Scars, Not Just The Stars

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Like kids who just arrived home from school, we love to show off our stars stamped on the back of our hands. But, when it come to scars, we do everything from concealers to cosmetic surgery.

We display our victories and downplay our defeats.

Coach Chot Reyes giving his The Gilas Spirit: Giving Your Best Shot To Succeed, Not Just Win” talk. Image from Salt and Light Ventures Facebook page.

Gilas Pilipinas Coach Chot Reyes gave an awe-inspiring talk on “The Gilas Spirit: Giving Your Best Shot To Succeed, Not Just Win” at the recently held 15th Achievers and Leaders seminar of Salt and Light Ventures, with its very apt theme “Crucial Leadership During Critical Times.”

Coach Reyes (second from left) with Boris Joaquin (extreme left), President & Chief Equipping Officer at Breakthrough Leadership Management Consultancy, and people from Salt and Light Ventures. Image from SLV's Facebook page.

There, Coach Reyes showed not only his stars but also his scars.

He knew first-hand how it feels to go, in the words of Joaquin Henson, “from toast to roast.” (Source: PhilStar.Com) Fans from this basketball crazy country commended him at the FIBA Asia Championships and at the FIBA World Cup and then they condemned him at the Asian Games in Incheon, South Korea. He got shot down from celebrated to crucified.

Indeed, we love winners and winning. We hate losers and losing.

In his talk, Reyes did a game analysis of Gilas’ win over Korea at the FIBA Asia Championship Finals last year to glean leadership lessons not only from victory but also from defeat.

According to Reyes, “The number 1 thing we do as leaders is to build a team that executes. Every day is crucial. Every moment is important. Build a great team.” And build a team he did. Reyes outlined the keys to that kind of team: “Trust. Effort. Accountability. Motivation.” 

We saw those elements at play when Reyes showed his crucial leadership at a critical time. Thats when he benched Marcus Douthit in a make-or-break game.

Marcus Douthit. Image credit.

Sports analyst Henson summarized what happened.
The loss to Qatar was totally unexpected and naturalized player Marcus Douthit admitted giving up on the court. Reyes benched Douthit in the next game against South Korea as a disciplinary measure and was chastised for it. Without Douthit, Gilas opened a 16-point lead but wound up losing to the Koreans by two. Not too many fans know that Reyes called a midnight meeting before the South Korea game to talk to the team about what to do with Douthit in the player’s presence. Douthit apologized for what he did and his teammates left it up to Reyes to decide on the penalty. … Douthit’s indiscretion was tantamount to an act of desertion. Apparently, Douthit played lackadaisically in an affront to Reyes because he didn’t like the way he was yanked in and out of the court during the Qatar contest. … It was a hefty price to pay because the Philippines could’ve probably beaten South Korea with Douthit in harness but that’s how the cookie crumbles when you bite the bullet. … No player is bigger than the team. (Ibid. Emphasis added.)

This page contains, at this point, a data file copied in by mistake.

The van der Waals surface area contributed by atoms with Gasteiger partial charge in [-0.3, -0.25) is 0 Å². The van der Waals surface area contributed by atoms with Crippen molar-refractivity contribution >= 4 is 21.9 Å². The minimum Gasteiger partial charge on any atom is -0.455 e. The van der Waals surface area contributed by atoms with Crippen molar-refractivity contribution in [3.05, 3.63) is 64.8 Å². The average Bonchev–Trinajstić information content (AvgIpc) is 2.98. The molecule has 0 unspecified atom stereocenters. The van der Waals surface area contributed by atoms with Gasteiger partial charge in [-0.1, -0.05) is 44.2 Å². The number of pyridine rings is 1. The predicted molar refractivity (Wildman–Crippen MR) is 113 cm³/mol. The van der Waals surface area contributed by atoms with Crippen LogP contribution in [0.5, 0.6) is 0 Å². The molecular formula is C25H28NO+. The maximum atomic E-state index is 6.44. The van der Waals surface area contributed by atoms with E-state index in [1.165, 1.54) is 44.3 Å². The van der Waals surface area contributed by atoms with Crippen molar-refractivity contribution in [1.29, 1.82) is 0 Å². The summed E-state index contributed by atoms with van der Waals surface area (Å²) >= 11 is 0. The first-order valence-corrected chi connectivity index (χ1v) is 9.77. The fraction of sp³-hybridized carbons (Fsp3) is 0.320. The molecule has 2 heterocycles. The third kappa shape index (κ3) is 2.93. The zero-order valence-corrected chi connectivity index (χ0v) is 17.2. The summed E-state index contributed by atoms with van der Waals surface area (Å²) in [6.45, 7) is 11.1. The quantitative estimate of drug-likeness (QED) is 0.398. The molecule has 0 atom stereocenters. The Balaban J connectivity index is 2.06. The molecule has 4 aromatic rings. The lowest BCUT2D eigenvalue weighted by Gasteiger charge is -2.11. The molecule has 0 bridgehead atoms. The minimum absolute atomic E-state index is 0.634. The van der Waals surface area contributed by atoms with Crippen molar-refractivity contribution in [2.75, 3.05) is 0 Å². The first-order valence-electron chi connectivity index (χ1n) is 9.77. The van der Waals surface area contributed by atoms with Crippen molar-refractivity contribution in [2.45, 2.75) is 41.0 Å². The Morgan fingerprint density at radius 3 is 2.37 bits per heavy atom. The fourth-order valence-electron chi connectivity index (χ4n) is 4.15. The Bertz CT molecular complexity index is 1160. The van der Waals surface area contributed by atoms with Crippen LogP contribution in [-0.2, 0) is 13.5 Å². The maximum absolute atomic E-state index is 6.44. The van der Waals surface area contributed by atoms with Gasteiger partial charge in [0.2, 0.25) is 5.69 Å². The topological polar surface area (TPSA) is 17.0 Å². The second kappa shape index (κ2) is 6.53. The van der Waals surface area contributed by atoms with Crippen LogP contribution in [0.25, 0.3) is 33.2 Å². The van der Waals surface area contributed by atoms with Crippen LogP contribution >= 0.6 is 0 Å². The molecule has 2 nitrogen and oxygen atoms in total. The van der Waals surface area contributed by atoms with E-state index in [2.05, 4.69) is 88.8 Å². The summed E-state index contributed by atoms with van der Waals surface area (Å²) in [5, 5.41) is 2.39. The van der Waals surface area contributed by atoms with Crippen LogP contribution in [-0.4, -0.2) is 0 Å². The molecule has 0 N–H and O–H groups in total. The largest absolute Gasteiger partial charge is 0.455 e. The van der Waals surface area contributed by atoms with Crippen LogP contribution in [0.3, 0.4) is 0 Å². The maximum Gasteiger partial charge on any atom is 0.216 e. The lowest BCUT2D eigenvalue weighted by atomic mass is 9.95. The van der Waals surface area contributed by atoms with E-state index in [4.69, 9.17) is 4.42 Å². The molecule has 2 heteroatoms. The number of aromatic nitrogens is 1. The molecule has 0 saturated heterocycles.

A trust relationship between the coach and his team is the foundation of all teamwork. Thus, Reyes sought to forge strong relationships with his Gilas team. Despite initial reactions to his choices of players, he handpicked those whom he could trust and earned their trust in return. And when that trust was threatened, Reyes had to make a tough choice. That is, make one of his top players accountable. 

For Reyes, “Accountability is doing your job. All of us can make a contribution. If you can’t subjugate your interest for the sake of the team, you can’t play.”

Some people reacted negatively to my tweets during Reyes’ talk. They still blame him for the Incheon debacle. On the benching of Douthit, I replied (echoing Ken Blanchard), “Not one of us is as good as all of us.”

Screenshot of one of my Twitter exchanges last October 28, 2014.

I also replied to another, “Mas madali mag-coach pag miron.” (“It’s easier to coach when you are just a spectator.”)

Screenshot of one of my Twitter exchanges last October 28, 2014.

Reyes made a judgment call. He and his team paid dearly for it. For sure, it’s a scar on their career record, not a star. But, as I listened to Reyes, I realized a lot of leadership lessons. Lessons like, A star player is not always an asset to the team. Attitude trumps ability. Ego and execution don’t go hand in hand. A leader has to make tough calls. 

I think a scar is worth like a star.  

UPDATE: After posting this, a few hours later news came out that Chot Reyes will no longer coach Gilas Pilipinas. 

Screenshot of website


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